Data and privacy rules are trickier to navigate in the digital era of free speech, and Meta is facing a similar problem. The technology conglomerate is on the paying end of a hefty fine of $100k over user privacy allegations. According to Norway’s data protection authority, Meta would have to pay the penalty unless it complies with its laws.
Datatilsynet, a Norwegian regulator, says that behavioral advertising, a common marketing strategy, collects user data and information, such as their patterns and locations, without their consent, making it illegal. Since Meta uses data scraping models, Datatilsynet imposed a “temporary ban” on Instagram and Facebook.
The penalty does not ban Meta’s platforms in Norway but aims to ensure that Norwegian people can access these services safely and securely while maintaining their data ownership and privacy.
The penalty does not stop Meta’s platforms in Norway but aims to ensure that Norwegian people can access these services safely and securely while maintaining their data ownership and privacy. The ban will occur from August 4, with Meta accruing a fine of up to USD 100,000 daily. It will go on for three months, or “until Meta can show that it complies with the law,” said Datatilsynet.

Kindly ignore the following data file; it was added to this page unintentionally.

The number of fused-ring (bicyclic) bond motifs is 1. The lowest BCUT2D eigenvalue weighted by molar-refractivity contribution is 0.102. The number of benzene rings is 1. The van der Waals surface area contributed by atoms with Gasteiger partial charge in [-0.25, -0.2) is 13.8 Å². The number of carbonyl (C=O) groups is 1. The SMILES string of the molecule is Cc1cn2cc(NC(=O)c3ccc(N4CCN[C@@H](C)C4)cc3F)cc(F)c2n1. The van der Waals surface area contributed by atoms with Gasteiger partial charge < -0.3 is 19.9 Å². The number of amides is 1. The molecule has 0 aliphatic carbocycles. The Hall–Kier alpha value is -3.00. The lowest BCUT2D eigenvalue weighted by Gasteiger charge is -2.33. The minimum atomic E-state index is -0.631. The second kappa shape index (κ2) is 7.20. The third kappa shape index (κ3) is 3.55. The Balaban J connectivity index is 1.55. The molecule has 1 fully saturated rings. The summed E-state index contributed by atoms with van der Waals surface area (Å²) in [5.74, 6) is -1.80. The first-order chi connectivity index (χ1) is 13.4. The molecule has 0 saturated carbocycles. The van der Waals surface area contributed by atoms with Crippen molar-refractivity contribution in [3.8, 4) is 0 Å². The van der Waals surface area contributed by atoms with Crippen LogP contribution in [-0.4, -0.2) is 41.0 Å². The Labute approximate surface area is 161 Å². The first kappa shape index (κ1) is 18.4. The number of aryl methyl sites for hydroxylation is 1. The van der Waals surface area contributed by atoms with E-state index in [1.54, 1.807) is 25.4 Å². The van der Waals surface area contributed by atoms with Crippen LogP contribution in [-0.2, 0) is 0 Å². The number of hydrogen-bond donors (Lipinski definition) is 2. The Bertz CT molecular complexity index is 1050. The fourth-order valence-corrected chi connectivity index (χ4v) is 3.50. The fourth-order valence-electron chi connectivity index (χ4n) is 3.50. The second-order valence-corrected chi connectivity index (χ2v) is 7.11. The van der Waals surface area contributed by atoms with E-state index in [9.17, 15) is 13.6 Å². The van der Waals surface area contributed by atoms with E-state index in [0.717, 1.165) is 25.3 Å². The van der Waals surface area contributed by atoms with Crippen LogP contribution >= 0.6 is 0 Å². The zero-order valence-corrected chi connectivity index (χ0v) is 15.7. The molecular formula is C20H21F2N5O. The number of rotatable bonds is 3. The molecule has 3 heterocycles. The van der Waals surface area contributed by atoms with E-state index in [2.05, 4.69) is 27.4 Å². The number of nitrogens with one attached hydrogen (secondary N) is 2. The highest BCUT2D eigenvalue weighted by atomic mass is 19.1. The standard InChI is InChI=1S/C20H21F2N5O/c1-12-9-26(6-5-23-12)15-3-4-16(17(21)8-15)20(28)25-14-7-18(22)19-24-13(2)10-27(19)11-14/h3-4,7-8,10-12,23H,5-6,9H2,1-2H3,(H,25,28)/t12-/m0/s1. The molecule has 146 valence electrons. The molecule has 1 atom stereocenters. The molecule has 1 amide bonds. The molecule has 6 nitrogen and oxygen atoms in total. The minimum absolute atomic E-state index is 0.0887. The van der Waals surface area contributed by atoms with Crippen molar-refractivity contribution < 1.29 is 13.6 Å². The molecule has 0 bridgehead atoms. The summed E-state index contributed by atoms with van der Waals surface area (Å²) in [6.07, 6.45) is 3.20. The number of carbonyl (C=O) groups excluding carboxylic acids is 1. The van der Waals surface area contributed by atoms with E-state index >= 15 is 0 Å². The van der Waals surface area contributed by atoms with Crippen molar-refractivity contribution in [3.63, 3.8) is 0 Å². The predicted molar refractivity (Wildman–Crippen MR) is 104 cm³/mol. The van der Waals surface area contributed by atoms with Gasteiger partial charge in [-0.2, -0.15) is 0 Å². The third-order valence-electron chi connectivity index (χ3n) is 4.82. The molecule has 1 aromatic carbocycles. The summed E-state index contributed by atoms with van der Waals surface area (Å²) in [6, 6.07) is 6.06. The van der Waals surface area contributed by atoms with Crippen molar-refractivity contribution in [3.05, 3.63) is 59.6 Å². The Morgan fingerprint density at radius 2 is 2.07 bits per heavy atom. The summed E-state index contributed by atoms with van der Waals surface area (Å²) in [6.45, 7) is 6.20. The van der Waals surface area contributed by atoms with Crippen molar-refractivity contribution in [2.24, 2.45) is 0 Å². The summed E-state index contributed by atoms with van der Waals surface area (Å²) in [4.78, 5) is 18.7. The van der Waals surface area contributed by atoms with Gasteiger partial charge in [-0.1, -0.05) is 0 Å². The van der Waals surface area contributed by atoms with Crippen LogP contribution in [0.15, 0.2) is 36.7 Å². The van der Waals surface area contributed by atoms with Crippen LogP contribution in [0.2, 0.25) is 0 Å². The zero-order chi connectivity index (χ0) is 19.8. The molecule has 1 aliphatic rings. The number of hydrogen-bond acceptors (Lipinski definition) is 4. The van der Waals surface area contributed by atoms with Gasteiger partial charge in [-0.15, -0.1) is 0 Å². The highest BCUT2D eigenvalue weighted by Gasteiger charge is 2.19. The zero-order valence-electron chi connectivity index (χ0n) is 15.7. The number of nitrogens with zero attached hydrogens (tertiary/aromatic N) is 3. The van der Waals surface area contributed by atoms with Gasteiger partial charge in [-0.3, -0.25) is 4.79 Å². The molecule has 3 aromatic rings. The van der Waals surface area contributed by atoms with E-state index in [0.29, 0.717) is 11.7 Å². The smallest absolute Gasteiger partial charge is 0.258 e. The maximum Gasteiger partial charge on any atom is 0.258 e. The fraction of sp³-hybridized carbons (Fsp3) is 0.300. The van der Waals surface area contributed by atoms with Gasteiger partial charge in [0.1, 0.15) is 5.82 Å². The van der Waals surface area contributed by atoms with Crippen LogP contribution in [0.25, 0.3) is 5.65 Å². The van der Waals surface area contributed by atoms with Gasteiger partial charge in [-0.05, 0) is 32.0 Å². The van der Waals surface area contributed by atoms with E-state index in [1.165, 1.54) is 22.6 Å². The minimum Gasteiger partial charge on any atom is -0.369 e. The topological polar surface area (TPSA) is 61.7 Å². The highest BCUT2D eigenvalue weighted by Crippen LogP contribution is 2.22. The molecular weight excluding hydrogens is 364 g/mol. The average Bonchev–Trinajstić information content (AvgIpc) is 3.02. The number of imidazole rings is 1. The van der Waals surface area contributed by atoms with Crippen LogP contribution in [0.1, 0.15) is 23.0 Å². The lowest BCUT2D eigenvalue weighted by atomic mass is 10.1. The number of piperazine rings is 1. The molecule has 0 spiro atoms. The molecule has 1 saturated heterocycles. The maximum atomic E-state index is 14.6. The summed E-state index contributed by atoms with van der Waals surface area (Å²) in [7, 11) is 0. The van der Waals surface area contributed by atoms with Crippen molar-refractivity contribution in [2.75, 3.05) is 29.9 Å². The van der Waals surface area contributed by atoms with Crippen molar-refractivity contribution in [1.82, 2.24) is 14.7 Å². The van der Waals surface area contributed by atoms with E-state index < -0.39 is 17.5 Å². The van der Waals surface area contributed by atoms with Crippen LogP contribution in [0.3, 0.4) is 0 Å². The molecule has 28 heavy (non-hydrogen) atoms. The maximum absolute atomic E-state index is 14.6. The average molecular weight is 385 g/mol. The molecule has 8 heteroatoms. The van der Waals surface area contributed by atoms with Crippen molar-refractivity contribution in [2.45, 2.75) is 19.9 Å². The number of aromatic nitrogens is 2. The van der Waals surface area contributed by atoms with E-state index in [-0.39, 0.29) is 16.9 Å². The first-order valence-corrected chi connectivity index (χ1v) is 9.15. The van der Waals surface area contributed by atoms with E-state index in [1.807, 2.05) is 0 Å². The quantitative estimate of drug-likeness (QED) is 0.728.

In response, Meta said it would go over Datatilsynet’s decisions. “We continue to constructively engage with the Irish (Data Protection Commission), our lead regulator in the EU, regarding our compliance with its decision,” the Facebook and Instagram owner said.
Datatilsynet also pointed out Irish DPC’s decision that ordered Meta to comply with its behavioral advertising tactics with European law by April. The regulator also noted that a recent judgment from the EU’s top court mentioned that Meta’s practices still defied the EU’s regulations.
Tobias Judin, the Norwegian Data Protection Authority’s international department head, said, “Considering the recent legal developments and Meta’s inaction, we consider it urgent to intervene. If not, we fear that Meta would continue delaying compliance.”
Datatilsynet added that imposing a behavioral advertising ban outside Norway’s boundaries is also possible, so it may take the issue to the European Data Protection Board if Meta does not agree to the regulation demands. Taking the matter to the European Data Protection Board could extend the ban beyond three months, leading to stricter implications.
Meta has been in hot water regarding data and privacy laws for a while. In May, the EU imposed a fine of $1.3 billion on the company, ordering it to stop sharing users’ data across the Atlantic by October.